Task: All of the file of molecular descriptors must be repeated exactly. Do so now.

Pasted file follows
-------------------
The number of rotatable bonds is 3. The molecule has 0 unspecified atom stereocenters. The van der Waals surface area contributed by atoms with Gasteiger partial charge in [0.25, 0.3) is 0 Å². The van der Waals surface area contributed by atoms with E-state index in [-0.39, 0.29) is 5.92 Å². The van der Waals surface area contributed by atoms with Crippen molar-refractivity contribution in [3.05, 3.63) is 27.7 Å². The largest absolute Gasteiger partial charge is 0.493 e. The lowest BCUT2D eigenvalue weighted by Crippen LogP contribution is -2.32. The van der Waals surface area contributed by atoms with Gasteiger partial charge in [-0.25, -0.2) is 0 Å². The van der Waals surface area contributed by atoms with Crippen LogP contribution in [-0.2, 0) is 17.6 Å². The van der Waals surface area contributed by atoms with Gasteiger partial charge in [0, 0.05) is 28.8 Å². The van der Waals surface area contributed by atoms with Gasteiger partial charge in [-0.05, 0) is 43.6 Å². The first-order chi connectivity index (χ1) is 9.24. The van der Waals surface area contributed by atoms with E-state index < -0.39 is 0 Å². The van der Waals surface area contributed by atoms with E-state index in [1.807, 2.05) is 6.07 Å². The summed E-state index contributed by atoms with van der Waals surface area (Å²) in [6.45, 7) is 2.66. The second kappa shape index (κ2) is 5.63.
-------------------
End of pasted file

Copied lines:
The number of rotatable bonds is 3. The molecule has 0 unspecified atom stereocenters. The van der Waals surface area contributed by atoms with Gasteiger partial charge in [0.25, 0.3) is 0 Å². The van der Waals surface area contributed by atoms with E-state index in [-0.39, 0.29) is 5.92 Å². The van der Waals surface area contributed by atoms with Crippen molar-refractivity contribution in [3.05, 3.63) is 27.7 Å². The largest absolute Gasteiger partial charge is 0.493 e. The lowest BCUT2D eigenvalue weighted by Crippen LogP contribution is -2.32. The van der Waals surface area contributed by atoms with Gasteiger partial charge in [-0.25, -0.2) is 0 Å². The van der Waals surface area contributed by atoms with Crippen LogP contribution in [-0.2, 0) is 17.6 Å². The van der Waals surface area contributed by atoms with Gasteiger partial charge in [0, 0.05) is 28.8 Å². The van der Waals surface area contributed by atoms with Gasteiger partial charge in [-0.05, 0) is 43.6 Å². The first-order chi connectivity index (χ1) is 9.24. The van der Waals surface area contributed by atoms with E-state index < -0.39 is 0 Å². The van der Waals surface area contributed by atoms with E-state index in [1.807, 2.05) is 6.07 Å². The summed E-state index contributed by atoms with van der Waals surface area (Å²) in [6.45, 7) is 2.66. The second kappa shape index (κ2) is 5.63.